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European Commission - Press release
€4.3m from European Globalisation Fund set to help 778 former car workers in Germany
Brussels, 20 July 2011 - The European Commission today approved an application from Germany for assistance from the EU Globalisation Adjustment Fund (EGF). The € 4.3 million requested by the German authorities will help 778 redundant workers back into employment. The workers lost their jobs in the car sector after the demand for new motor vehicles in the EU decreased with the onset of the economic slowdown. The application will now be put before the European Parliament and the Council of the European Union for a decision.
"The car industry has been severely affected by the financial and economic crisis. Today's decision will help the redundant workers on the path to a new job through training and support to help them gain new skills," said László Andor, EU Commissioner for Employment, Social Affairs and Inclusion. He added that the training provided through the EGF would help the workers: "to adapt their skills to the requirements of "green" innovation in the car and other industries thus making their transition to a new job easier."
The German application relates to 778 redundancies in five car parts suppliers. The dismissals were due to the financial and economic crisis which saw a substantial fall in demand for new motor vehicles. The EU followed the world-wide trend where demand for new cars dropped by 5.6 % in 2009 compared to 2008. Faced with this sudden fall in demand, car manufacturers reduced their production even more drastically. In 2009 car production in the EU decreased by 17 % compared to 2008 and by 23 % compared to 2007. This downward trend continued in 2010. In the first three quarters of 2010, car production in the EU was 14 % below that of the same period in 2008.
Suppliers have been under pressure for some time by car manufacturers to reduce their margins. The sudden and drastic fall in demand for cars in 2009 meant a significant reduction in production capacity, as well as in a significant drop in revenue for suppliers to the automotive industry. As a result, suppliers to the industry suffered the impact more seriously than the main manufacturers.
The package of EGF assistance for the 778 former workers in the car industry will help them back into employment by offering: Training courses leading to qualifications, international and national labour market guidance, in-depth guidance for business start-up, workshops and peer groups, placement search, counselling and support in a new job and during unemployment, activation supplement and job search allowance. The total estimated cost of the package is € 6.7 million, of which the European Union has been asked to provide EGF assistance of € 4.3 million.
The territory principally concerned by the redundancies in Germany is the Land North Rhine Westphalia, in particular the administrative districts of Arnsberg and Düsseldorf. Of the 778 redundancies covered by the application 554 occurred in the administrative district of Arnsberg and 224 in the administrative district of Düsseldorf. As a region that has largely export-oriented economic sectors like the car and metal industry, as well as the manufacturing of machinery, Arnsberg has been severely hit by the crisis. The employment rate in Arnsberg was already affected by dismissals by Nokia in Bochum, for which an EGF contribution was granted (application EGF/2009/002 DE/Nokia). The administrative district of Düsseldorf is characterised by an unemployment rate that is generally higher than the average for North Rhine Westphalia and Germany.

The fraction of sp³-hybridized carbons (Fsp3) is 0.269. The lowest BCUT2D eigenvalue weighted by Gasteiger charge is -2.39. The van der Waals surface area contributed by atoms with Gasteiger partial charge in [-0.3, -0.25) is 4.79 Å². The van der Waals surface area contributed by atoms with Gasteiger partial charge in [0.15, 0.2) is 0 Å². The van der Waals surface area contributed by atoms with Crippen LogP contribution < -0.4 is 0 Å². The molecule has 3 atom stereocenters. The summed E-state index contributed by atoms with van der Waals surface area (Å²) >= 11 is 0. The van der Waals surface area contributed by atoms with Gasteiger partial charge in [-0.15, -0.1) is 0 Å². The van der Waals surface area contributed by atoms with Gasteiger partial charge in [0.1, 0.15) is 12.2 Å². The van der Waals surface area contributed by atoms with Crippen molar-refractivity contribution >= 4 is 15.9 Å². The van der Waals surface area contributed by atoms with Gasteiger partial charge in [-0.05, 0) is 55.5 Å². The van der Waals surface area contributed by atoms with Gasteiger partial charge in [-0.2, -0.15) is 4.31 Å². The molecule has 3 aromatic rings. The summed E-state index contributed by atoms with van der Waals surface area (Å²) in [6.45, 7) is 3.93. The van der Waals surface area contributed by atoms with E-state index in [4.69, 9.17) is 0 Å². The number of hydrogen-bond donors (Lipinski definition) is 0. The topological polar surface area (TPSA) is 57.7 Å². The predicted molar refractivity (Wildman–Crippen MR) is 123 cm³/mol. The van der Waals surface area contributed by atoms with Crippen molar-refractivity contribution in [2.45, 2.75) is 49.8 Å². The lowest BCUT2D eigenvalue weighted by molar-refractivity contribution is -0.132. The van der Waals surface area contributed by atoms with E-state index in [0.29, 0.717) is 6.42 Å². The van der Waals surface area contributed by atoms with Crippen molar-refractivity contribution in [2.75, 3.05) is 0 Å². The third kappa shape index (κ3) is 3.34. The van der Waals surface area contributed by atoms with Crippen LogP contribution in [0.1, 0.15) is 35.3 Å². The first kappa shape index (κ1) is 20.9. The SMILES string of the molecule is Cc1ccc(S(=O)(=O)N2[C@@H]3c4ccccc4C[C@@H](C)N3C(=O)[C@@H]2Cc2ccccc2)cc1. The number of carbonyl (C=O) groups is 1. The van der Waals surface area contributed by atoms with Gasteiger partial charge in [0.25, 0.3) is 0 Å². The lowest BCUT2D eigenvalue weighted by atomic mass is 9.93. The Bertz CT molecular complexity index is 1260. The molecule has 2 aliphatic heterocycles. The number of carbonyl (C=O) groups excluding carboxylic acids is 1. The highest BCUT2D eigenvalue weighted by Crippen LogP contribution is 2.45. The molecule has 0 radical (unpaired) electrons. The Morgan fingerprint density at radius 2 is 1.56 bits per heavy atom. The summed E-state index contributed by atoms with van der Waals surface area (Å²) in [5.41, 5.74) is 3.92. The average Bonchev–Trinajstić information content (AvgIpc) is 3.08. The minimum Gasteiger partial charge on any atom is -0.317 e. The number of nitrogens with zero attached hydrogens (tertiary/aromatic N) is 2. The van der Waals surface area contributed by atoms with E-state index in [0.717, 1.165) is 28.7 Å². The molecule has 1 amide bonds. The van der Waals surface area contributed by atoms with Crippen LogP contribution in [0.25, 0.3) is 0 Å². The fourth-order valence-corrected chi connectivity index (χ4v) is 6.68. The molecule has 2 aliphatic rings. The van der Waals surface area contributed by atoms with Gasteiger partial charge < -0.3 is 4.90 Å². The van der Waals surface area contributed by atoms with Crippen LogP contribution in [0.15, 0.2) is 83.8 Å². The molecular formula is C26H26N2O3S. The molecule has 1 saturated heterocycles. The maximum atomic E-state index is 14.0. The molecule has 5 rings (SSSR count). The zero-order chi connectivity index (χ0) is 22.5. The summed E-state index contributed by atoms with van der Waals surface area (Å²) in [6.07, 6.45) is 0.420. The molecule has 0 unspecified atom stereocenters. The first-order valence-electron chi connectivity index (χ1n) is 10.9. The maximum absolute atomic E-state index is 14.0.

There have been 77 applications to the EGF since the start of its operations in January 2007, for a total amount of about €353 million, helping over 75,000 workers. EGF applications relate to the following sectors: automotive (France, Spain, Portugal, Poland, Austria, Germany, Sweden and Belgium); textiles (Italy, Malta, Lithuania, Portugal, Spain and Belgium); mobile phones (Finland and Germany); domestic appliances (Italy); computers and electronic products (Ireland, Portugal and the Netherlands); shipbuilding (Denmark); mechanical/electronic (Denmark, Poland and Germany); repair and maintenance of aircraft and spacecraft (Ireland); crystal glass (Ireland); ceramics and natural stone (Spain); construction (Netherlands, Italy, Ireland and Lithuania); carpentry and joinery (Spain); electrical equipment (Lithuania) publishing and printing industry (Netherlands), furniture (Lithuania), shoe manufacture (Portugal), retail trade (Czech Republic, Greece and Spain) and wholesale trade (Netherlands). Final reports from the earlier cases supported by the EGF show strong results in helping workers stay in the labour market and find new jobs.
The EGF, an initiative first proposed by President Barroso to provide help for people who lose their jobs due to the impact of globalisation, was established by the European Parliament and the Council at the end of 2006. In June 2009, the EGF rules were revised to strengthen the role of the EGF as an early intervention instrument. It forms part of Europe's response to the financial and economic crisis. The revised EGF Regulation entered into force on 2 July 2009 and applies to all applications received from 1 May 2009 onwards.
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